the same neg that takes me 6.5 minutes in the summer with full humidity can take 20-40 mins in the coldest driest months of winter. If that is not the issue, I'd go with Bill's suggestion of changing your bulbs. Home Depot sells blacklight fixtures and appropriate replacement bulbs that work just fine, and are quite cheap.

  4. #4
    Jim Noel's Avatar
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    Change your bulbs, and get them closer. There is no need to have them 6 inches from the print. There was study published a few years ago in the Post Factory Journal which showed no banding when alternate tubes were blacked out and the coated paper laid directly on the tubes. Mine are about 3/4" above the printing frame and I have never had any banding.
    [FONT=Comic Sans MS]Films NOT Dead - Just getting fixed![/FONT]

  5. #5

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    Thanks for the responses. It looks as though it might be time for me to reconsider my bulbs. I will see what I can find. I noticed that Home Depot also now sells a 400 watt HID self balasted lamp, which might be good for 8x10 if placed in a reflector. I might try something like that as an inexpensive temporary solution while I work on building a decent UV unit.

  6. #6
    nick mulder's Avatar
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    I'm using 8 BLB bulbs and my exposures are about 70secs for NA2 in 8x10

    30mins ? whoah!
    Cleared the bowel problem, working on the consonants...

  7. #7

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    I just got back from Home Depot and I managed to find the BLB units that The Flying Camera mentioned. I had searched for these before and not been able to find them. I will set up a unit with these tomorrow. I bought 5, which should be enough for 8x10. I will report my results. Thanks.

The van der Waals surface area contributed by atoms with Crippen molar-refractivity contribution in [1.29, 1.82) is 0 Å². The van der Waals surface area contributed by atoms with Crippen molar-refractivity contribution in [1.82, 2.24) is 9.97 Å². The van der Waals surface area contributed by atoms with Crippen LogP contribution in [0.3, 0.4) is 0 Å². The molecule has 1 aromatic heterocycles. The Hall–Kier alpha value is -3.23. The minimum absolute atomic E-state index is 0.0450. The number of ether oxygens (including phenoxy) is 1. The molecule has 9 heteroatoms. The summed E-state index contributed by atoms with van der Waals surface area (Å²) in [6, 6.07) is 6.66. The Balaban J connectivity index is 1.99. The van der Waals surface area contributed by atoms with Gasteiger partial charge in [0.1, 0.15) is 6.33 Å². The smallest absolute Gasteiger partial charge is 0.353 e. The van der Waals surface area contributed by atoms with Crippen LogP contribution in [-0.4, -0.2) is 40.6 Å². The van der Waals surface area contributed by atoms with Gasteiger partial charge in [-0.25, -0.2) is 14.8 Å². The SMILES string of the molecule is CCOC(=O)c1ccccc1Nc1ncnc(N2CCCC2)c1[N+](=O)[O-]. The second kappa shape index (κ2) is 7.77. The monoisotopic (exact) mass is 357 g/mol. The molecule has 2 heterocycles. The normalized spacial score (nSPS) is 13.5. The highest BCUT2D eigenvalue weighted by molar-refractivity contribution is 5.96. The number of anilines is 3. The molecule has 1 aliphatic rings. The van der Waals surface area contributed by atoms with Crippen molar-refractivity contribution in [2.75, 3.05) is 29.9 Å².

8. #8

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    I set the BLB units up and printed with them for the first time yesterday and they make a huge difference. My printing times are now in the 6 minute range with the paper about 6 inches from the lights! I have other obstacles to overcome in my printing skills, but one weak point has been eliminated.

  9. #9
    nick mulder's Avatar
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    I have 8 Sylvania F20W/350BL bulbs (not BLB as previously stated) at around 3 inches - 6mins is pretty good, much more productive than 30min
    Cleared the bowel problem, working on the consonants...

  10. #10
    billschwab's Avatar
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    Quote Originally Posted by nick mulder View Post
    I have 8 Sylvania F20W/350BL bulbs..
    Thanks for the correction Nick. Please forgive my earlier post as I mistakenly said BLB. I meant BL as those are the ones I use. I know that BLB's will work as well (obviously as they are working for Paul), but have heard longer exposures were the result. Unlike BLB's or "black lights", BL's appear white when unlit and have an eerie bluish glow when lit.